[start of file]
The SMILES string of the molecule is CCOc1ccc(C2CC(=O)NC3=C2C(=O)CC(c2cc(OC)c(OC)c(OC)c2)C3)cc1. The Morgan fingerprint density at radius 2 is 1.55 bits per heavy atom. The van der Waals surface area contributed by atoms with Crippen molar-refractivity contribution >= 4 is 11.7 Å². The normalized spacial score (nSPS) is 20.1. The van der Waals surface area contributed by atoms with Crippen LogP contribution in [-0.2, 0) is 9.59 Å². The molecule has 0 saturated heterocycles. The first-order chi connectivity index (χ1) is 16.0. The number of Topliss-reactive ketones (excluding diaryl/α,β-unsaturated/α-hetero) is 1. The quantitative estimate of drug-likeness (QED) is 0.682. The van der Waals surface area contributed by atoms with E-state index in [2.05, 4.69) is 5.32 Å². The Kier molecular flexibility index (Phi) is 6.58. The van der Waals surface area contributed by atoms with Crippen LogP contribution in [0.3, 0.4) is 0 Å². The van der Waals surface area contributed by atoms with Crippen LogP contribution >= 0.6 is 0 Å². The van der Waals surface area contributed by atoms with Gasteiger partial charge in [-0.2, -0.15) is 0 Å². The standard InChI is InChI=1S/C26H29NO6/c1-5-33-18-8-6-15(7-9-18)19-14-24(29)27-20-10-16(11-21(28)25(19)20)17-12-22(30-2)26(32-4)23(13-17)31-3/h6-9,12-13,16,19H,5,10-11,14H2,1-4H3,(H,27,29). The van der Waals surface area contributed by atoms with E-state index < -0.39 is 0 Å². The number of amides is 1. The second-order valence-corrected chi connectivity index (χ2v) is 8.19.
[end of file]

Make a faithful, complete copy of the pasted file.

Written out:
The SMILES string of the molecule is CCOc1ccc(C2CC(=O)NC3=C2C(=O)CC(c2cc(OC)c(OC)c(OC)c2)C3)cc1. The Morgan fingerprint density at radius 2 is 1.55 bits per heavy atom. The van der Waals surface area contributed by atoms with Crippen molar-refractivity contribution >= 4 is 11.7 Å². The normalized spacial score (nSPS) is 20.1. The van der Waals surface area contributed by atoms with Crippen LogP contribution in [-0.2, 0) is 9.59 Å². The molecule has 0 saturated heterocycles. The first-order chi connectivity index (χ1) is 16.0. The number of Topliss-reactive ketones (excluding diaryl/α,β-unsaturated/α-hetero) is 1. The quantitative estimate of drug-likeness (QED) is 0.682. The van der Waals surface area contributed by atoms with E-state index in [2.05, 4.69) is 5.32 Å². The Kier molecular flexibility index (Phi) is 6.58. The van der Waals surface area contributed by atoms with Crippen LogP contribution in [0.3, 0.4) is 0 Å². The van der Waals surface area contributed by atoms with Crippen LogP contribution >= 0.6 is 0 Å². The van der Waals surface area contributed by atoms with Gasteiger partial charge in [-0.2, -0.15) is 0 Å². The standard InChI is InChI=1S/C26H29NO6/c1-5-33-18-8-6-15(7-9-18)19-14-24(29)27-20-10-16(11-21(28)25(19)20)17-12-22(30-2)26(32-4)23(13-17)31-3/h6-9,12-13,16,19H,5,10-11,14H2,1-4H3,(H,27,29). The van der Waals surface area contributed by atoms with E-state index < -0.39 is 0 Å². The number of amides is 1. The second-order valence-corrected chi connectivity index (χ2v) is 8.19.